"It's one of my goals in my professional life to reacquaint students and the younger generation with Long Island Sound. Sometimes they talk to their parents or grandparents, who tell the all these horror stories about the Sound. Environmental legislation has made a tremendous difference," says Breslin. "For example, we have a thriving oyster fishery. You can eat oysters out of Long Island Sound -- and I've eaten them!"
Breslin also helps Outer Island make its educational point by helping coordinate field trips for school groups (second grade through high school).
"If teachers of student groups are interested in coming to Outer Island, we'll try to tie in educational programming with the curriculum they teach in their classrooms," he says.
Roche says McKinney Refuge is grateful for the active support of the state college system in helping extend the refuge's educational reach. This spring, for the fourth year in a row, a group of inner city kids came out to participate in Outer Island's Nature of Learning environmental education program.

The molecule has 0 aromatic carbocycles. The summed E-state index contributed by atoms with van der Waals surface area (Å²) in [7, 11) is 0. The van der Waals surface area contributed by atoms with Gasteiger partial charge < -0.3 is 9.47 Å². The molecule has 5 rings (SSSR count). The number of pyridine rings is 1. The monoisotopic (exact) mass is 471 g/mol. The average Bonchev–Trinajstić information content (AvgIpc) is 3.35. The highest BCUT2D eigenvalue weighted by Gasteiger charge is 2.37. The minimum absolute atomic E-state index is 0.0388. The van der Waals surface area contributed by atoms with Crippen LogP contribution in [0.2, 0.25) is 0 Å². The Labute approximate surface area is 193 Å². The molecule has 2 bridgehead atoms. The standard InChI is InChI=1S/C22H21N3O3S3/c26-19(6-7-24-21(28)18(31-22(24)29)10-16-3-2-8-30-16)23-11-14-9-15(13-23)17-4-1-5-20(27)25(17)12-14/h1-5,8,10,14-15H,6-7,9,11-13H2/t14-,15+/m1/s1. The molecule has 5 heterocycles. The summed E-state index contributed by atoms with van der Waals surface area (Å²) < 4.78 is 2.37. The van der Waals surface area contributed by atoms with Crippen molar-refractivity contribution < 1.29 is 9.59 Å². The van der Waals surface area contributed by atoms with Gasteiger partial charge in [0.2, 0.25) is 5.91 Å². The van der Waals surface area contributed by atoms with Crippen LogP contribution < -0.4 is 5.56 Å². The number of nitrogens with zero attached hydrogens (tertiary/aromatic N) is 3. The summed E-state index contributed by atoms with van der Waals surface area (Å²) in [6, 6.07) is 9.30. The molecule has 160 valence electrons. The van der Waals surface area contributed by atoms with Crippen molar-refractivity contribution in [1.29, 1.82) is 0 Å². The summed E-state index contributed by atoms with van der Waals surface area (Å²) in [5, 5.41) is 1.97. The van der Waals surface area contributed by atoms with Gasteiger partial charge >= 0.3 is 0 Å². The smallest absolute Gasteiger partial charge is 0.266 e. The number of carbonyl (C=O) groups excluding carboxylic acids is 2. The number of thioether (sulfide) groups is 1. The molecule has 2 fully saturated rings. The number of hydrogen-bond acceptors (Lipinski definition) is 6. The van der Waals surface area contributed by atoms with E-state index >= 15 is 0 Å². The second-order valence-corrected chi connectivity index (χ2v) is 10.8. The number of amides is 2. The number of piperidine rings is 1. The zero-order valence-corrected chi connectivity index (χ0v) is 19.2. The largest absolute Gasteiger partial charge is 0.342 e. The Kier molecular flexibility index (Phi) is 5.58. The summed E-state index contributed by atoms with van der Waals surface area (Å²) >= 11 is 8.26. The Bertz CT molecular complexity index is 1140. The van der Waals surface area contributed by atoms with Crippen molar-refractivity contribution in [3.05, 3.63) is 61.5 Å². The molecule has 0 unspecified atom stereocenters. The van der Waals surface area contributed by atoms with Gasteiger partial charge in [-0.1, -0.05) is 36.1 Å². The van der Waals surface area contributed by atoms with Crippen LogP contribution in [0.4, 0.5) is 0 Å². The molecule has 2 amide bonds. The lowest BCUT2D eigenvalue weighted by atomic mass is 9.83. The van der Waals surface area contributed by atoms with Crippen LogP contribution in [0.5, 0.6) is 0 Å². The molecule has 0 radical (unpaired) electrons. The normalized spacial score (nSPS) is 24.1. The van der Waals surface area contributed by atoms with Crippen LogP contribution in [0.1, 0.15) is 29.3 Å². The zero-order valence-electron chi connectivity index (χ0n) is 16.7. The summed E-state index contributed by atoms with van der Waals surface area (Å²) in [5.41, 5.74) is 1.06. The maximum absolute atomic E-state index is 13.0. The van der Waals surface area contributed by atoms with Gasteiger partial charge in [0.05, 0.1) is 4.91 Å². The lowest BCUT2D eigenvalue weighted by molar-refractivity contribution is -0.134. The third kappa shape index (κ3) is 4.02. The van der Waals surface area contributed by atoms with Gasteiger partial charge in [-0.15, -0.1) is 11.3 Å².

"When we bring these fourth graders from New Haven out to the island, it's really a way for kids who live in a town that's located right along the coast of Connecticut, on Long Island Sound, to get to see many types of micro-habitats in one space," says Roche.
From students to citizens, last year, a grand total of 2,144 members of the public set foot on Outer Island. Open "non-stop" daily from 8 a.m. to sunset this summer, Baltay says this unique island refuge is waiting to welcome many more.
"It's the only island in the Thimbles that has a welcome sign out," says Baltay.